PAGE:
This is not only about the cash saved, but the annoyance saved: schedule interruptions due to mechanical failure, dropping off the car, picking it up, returning if your mechanic botched the job… UGH! What a wonderful thing NOT to have to deal with. You can even expect fewer brake jobs, since most of your deceleration is done by generating power rather than friction braking; thus less wear and tear on the rotors.
Actually, no. It’s the driving experience.
All that calculating and logical stuff is nice, but the truth is, it’s just FUN to drive the EV. It’s fun to have smooth whisking acceleration without the herky jerk of your automatic transmission changing gears. It’s fun to glide down the highway with none of the noise or vibration of a gas engine. In the quiet you can hear the music on your car stereo really clearly, or you can have a civilized conversation with your passenger without shouting. Stuck in a traffic jam? No idling; your car is silent and still, which takes away half the stress (Prius owners know this).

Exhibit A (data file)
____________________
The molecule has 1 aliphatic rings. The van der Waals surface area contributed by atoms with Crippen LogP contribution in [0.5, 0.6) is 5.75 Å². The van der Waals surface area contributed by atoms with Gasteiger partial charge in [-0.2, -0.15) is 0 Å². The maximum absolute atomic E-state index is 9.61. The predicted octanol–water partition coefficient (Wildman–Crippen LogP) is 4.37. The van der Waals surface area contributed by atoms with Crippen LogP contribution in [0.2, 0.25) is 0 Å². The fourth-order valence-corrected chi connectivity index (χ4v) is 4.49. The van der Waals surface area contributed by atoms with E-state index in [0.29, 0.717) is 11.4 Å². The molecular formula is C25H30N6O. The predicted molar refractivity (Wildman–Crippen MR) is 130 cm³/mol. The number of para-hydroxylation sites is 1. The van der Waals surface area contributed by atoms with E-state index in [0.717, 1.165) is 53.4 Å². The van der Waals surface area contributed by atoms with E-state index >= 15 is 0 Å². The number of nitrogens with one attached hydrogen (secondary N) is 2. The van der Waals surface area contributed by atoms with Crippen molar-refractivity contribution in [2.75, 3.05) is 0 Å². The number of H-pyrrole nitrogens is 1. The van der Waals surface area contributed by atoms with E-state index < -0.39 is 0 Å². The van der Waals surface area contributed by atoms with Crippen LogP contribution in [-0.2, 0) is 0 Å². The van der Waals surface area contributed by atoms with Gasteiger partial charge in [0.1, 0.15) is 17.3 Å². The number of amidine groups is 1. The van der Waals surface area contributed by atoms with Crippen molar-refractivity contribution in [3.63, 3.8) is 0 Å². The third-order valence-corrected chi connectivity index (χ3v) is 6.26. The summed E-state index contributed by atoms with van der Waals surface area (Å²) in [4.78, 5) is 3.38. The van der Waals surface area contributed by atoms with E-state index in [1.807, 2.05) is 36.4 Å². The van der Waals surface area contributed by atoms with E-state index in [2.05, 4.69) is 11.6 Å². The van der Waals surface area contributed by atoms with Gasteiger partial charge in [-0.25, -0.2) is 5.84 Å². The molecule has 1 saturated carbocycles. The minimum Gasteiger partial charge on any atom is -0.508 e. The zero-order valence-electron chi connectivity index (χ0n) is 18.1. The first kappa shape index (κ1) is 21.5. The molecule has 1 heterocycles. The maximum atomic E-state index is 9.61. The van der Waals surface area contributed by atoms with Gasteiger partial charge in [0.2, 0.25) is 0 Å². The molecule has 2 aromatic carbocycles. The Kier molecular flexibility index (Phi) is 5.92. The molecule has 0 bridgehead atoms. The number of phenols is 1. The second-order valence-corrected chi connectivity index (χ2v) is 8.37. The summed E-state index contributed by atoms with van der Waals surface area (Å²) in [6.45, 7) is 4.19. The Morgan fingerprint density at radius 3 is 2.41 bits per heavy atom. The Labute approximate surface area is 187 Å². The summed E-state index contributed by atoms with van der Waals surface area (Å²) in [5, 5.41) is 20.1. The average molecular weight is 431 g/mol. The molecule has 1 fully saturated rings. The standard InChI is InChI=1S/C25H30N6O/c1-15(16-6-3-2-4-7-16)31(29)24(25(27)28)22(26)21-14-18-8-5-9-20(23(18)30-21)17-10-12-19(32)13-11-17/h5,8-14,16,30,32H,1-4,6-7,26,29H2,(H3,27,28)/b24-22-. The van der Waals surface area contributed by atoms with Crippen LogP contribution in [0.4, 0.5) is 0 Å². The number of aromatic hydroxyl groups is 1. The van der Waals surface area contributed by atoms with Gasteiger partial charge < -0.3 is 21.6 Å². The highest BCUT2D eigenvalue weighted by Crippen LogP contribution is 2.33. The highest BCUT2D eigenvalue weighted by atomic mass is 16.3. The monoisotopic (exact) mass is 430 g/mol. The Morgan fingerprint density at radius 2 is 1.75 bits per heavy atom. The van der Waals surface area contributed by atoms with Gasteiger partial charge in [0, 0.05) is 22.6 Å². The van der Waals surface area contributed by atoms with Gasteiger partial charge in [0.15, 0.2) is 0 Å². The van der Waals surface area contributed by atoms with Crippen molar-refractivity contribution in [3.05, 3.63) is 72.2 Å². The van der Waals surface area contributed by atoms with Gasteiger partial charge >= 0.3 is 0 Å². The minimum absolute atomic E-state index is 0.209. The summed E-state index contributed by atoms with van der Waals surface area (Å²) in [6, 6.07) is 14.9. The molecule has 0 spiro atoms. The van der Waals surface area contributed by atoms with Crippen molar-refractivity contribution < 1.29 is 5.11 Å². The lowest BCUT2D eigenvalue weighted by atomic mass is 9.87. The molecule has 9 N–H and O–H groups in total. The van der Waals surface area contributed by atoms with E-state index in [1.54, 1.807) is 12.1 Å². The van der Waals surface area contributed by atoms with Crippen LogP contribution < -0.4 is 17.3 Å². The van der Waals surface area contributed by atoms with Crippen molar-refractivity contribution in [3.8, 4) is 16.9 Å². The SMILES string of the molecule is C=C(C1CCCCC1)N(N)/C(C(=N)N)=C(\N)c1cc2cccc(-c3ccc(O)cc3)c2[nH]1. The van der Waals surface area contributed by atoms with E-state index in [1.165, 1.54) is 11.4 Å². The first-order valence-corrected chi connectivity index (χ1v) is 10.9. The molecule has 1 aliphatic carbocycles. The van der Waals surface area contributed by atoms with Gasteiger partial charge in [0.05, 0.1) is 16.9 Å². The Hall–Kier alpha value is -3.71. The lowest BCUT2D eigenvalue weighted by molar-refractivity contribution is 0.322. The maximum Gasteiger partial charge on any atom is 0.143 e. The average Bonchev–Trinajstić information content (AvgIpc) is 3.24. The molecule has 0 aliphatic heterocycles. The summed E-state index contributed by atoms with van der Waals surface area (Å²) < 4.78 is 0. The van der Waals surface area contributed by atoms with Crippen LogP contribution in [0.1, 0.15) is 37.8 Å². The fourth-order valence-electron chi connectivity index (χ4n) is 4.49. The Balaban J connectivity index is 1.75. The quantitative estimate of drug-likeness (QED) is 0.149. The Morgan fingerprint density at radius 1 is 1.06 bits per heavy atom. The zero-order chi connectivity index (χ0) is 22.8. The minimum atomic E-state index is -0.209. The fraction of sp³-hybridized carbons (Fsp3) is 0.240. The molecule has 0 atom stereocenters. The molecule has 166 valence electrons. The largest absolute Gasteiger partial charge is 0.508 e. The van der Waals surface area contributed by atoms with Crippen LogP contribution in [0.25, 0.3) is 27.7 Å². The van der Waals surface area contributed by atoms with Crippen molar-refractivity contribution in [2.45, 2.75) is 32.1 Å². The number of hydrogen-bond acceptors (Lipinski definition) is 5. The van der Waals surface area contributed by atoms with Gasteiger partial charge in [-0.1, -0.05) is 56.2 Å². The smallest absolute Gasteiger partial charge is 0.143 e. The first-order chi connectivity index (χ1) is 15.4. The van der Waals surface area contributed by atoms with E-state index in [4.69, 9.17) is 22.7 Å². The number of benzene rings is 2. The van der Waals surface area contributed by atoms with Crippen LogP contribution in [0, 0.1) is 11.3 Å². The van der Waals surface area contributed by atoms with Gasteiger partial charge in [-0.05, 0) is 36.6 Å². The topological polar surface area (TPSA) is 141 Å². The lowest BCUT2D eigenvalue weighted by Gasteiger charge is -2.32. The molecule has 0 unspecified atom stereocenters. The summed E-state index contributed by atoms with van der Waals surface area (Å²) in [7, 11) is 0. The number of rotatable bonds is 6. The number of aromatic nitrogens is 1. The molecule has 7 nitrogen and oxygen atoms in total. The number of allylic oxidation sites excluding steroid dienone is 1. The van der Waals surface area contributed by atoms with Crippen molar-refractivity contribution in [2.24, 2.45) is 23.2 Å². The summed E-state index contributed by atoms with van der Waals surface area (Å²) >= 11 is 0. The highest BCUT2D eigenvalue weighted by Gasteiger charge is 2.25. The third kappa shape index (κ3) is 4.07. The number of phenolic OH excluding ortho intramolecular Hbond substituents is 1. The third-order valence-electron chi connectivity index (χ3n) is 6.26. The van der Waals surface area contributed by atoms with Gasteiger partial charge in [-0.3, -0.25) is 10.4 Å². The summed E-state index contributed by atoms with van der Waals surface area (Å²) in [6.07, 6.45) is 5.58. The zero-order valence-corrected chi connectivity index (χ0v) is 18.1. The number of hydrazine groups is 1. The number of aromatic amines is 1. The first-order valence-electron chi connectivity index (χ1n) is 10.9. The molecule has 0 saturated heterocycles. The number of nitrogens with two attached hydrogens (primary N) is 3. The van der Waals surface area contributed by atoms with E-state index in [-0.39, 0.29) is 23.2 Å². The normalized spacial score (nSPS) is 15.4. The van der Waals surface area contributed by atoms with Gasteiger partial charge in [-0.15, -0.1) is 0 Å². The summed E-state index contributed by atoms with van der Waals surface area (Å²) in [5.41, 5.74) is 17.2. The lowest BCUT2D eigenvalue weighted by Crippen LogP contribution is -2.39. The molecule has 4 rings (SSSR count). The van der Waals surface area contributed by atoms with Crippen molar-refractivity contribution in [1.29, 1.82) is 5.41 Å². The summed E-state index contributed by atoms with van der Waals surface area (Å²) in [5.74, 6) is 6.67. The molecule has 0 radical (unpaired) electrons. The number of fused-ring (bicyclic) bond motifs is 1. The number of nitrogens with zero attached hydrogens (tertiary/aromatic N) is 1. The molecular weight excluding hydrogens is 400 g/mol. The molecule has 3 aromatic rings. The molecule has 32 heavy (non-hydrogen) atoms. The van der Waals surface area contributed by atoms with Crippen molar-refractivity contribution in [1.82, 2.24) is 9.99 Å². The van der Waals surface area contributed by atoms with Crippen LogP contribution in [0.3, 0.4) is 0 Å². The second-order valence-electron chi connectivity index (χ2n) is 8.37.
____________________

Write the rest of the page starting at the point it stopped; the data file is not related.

And it turns out to be really nice NEVER going to dirty smelly gas stations, standing there holding that cold gas nozzle and fussing with credit cards as the wind blows trash around you.
Okay, now what?
If you meet the Range Equation, and have the garage, give it some consideration. You’ll still be a semi-early adopter, so you have to be willing to take that risk (your new toy obsoleted by a technical breakthrough, the price drops a month after you buy, etc).
You have several choices: Volt, Leaf, iMiEV (they’re coming back with a 2014 model), Ford, Tesla if you have plenty of the green stuff; maybe BMW if they expand i3 distribution beyond Europe ; maybe Honda (Fit) if they get over their commitment issues.
Methinks I strayed from information-sharing to evangelizing at some point. Sorry -- couldn't help it.
11:48 AM PT: I notice quite a few responses here from people who love their EVs. This is in line with a survey I read, which said that an extremely high percent of Leaf owners rated their car as "would definitely buy again". These observations could provide reassurance for potential buyers wondering whether to take the plunge.